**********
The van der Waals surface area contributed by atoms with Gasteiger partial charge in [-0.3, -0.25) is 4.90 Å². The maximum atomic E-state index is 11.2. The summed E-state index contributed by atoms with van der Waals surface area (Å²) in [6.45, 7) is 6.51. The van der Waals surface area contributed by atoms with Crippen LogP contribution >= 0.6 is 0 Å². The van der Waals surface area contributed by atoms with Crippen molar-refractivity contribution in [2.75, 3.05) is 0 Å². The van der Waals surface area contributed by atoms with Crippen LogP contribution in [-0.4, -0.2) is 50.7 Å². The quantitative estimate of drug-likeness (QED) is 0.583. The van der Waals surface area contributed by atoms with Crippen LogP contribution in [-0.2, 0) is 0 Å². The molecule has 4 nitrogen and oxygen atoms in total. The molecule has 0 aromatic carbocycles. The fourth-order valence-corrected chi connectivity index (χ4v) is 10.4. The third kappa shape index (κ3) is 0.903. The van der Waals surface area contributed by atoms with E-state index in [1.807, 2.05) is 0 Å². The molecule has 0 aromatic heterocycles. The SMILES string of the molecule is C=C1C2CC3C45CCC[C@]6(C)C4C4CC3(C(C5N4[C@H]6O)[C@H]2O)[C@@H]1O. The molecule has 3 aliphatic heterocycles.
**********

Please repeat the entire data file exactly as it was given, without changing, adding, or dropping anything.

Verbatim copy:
The van der Waals surface area contributed by atoms with Gasteiger partial charge in [-0.3, -0.25) is 4.90 Å². The maximum atomic E-state index is 11.2. The summed E-state index contributed by atoms with van der Waals surface area (Å²) in [6.45, 7) is 6.51. The van der Waals surface area contributed by atoms with Crippen LogP contribution >= 0.6 is 0 Å². The van der Waals surface area contributed by atoms with Crippen molar-refractivity contribution in [2.75, 3.05) is 0 Å². The van der Waals surface area contributed by atoms with Crippen LogP contribution in [-0.4, -0.2) is 50.7 Å². The quantitative estimate of drug-likeness (QED) is 0.583. The van der Waals surface area contributed by atoms with Crippen LogP contribution in [-0.2, 0) is 0 Å². The molecule has 4 nitrogen and oxygen atoms in total. The molecule has 0 aromatic carbocycles. The fourth-order valence-corrected chi connectivity index (χ4v) is 10.4. The third kappa shape index (κ3) is 0.903. The van der Waals surface area contributed by atoms with E-state index in [1.807, 2.05) is 0 Å². The molecule has 0 aromatic heterocycles. The SMILES string of the molecule is C=C1C2CC3C45CCC[C@]6(C)C4C4CC3(C(C5N4[C@H]6O)[C@H]2O)[C@@H]1O. The molecule has 3 aliphatic heterocycles.